If you got a subrogation notice from your private insurance carrier, contact them for a copy of the policy language that gives them the right to your settlement money. Insist on a written copy and read it for yourself. You may find they are only entitled to recover a partial amount of the bills they paid.

If you have a written Notice of Lien, call the insurance company or BCRC. Use the reference or claim number at the top of your notice to identify your case. You’ll need a detailed list of every medical charge included in the lien.

Go over the list carefully to look for:

  • Credits: Look for credit for amounts already paid. Out-of-pocket copays and deductibles you paid should offset the cost of each service charge.
  • Relatedness: The medical bills included in the lien should only be related to the injury claim. Unrelated charges like flu shots or routine care like mammograms or cholesterol testing should not be included in the lien amount.
  • Duplicates: Make sure you are only charged one time for each medical service. You should be able to see the date each service was rendered, the type of service, and the billed amount.

Sometimes medical lien lists use billing codes to describe medical services. You can look up the different billing codes online to get an idea of the service.

Don’t mark up the original list. Make a clean copy to work from and use ink to check or draw a single line through incorrect entries. Don’t use highlighters because highlights often don’t show on scanned or photocopied pages.

Keep a marked copy for yourself, and send one back to the lienholder, with a dated cover letter explaining the amount that should be deducted due to the incorrect entries.

Some states require health insurance carriers to compromise liens by certain percentages, depending on the settlement amount. Be sure to check with your state insurance board to find out if those percentages apply to you.

Then, get ready to negotiate.

Negotiating Medical Bill Reductions

Outstanding medical bills must be paid, even if you don’t end up settling your personal injury claim. Or you may have to settle for less than the value of your claim, such as when the at-fault driver’s auto insurance has low policy limits and there’s not enough to pay all your bills.

If you ignore unpaid medical bills, the provider or their collections agency can get a judgment against you in court. Then they can garnish your wages or put a lien on your house for the amount of your debt plus legal fees.

However, you can usually get doctors, chiropractors, or hospitals to discount some or all of their services if you’re willing to pay before they go to collections.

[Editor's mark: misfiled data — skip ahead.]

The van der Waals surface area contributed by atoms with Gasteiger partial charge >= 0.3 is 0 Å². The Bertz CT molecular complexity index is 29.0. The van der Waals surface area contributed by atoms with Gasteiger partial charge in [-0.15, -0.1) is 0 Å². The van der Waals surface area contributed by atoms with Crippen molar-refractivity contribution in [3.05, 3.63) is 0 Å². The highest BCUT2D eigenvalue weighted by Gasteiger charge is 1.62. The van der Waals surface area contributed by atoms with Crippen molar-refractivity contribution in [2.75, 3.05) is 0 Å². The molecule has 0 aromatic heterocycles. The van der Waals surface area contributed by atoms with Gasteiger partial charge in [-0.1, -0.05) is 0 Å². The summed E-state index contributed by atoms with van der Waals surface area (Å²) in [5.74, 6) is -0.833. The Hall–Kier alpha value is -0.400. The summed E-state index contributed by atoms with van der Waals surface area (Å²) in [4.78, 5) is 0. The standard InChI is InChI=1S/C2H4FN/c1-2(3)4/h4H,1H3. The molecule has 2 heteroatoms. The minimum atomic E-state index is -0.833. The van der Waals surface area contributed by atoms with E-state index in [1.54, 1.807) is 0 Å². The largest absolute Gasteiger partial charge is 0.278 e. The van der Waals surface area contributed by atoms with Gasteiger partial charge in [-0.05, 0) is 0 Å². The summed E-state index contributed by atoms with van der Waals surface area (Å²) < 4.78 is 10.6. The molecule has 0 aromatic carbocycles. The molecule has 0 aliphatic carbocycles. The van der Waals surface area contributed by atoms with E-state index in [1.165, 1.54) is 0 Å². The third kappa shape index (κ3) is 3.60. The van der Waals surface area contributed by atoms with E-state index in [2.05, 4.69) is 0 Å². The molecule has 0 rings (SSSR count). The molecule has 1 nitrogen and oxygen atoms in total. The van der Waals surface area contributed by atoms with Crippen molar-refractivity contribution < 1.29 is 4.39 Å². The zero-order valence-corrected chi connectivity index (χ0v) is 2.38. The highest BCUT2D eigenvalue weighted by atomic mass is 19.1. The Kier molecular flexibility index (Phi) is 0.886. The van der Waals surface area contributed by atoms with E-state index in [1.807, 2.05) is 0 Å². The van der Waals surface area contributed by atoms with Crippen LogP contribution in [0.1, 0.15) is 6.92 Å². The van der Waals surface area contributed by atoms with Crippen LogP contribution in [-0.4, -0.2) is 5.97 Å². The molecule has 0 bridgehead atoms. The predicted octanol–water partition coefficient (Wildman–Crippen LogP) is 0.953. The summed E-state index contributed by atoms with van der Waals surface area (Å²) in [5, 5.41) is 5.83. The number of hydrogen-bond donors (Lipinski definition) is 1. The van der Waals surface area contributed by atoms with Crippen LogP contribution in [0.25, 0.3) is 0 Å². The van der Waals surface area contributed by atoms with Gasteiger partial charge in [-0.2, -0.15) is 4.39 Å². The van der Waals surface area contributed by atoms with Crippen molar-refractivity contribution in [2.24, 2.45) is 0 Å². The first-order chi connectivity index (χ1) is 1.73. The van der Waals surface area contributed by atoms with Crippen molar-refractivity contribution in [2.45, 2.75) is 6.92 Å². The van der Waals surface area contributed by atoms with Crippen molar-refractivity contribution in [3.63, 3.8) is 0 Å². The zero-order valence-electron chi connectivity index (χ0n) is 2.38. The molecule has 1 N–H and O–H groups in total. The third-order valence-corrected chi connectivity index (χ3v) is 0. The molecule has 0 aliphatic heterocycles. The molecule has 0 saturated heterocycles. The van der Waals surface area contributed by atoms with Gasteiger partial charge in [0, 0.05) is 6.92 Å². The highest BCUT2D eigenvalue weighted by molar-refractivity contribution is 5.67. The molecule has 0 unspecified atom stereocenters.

First, review all the bills to ensure they are accurate.

Then contact the healthcare provider’s billing office to request a reduction of the amount you owe. Be patient and polite.

Don’t Accept the Chargemaster Rate

Most doctors and hospitals automatically bill uninsured patients at the highest “chargemaster” rate for the service provided, which may be several times higher than the discounted rate paid by insurance companies. This practice has led to court battles in several states with mixed results.

The Georgia Supreme Court ruled in favor of hospitals against a patient who alleged the chargemaster rates are unreasonable. However, the Texas Supreme Court ruled in favor of the patient in a similar hospital lien case. In both cases, a woman without health insurance was injured in an auto accident, treated at a local hospital, and billed the chargemaster rate for her medical services.

It doesn’t hurt to ask the billing office to reduce your bill to the Medicare or medical insurance rate. Many providers also have a reduced self-pay rate. If you can’t get a reduction, consider talking to a personal injury lawyer about the reasonableness of the medical charges.

If you do succeed in negotiating a bill reduction, discuss a payment plan to pay off the discounted bills, then get your agreement in writing.

Negotiating Health Insurance Liens

Medical liens from your private health care insurance, Medicare, Medicaid, or the VA only have to be paid if you settle your injury claim or win an award in court. Here, the goal is to negotiate a reduction to the lien so you get to keep more of the injury compensation.

Always try to compromise an insurance company lien. You have nothing to lose and everything to gain. Even when the insurance company is legally entitled to every penny of your accident settlement, the insurer may be willing to compromise if paying the lien would cause undue hardship.

Case Example: Walmart Entitled to $470,000 Insurance Lien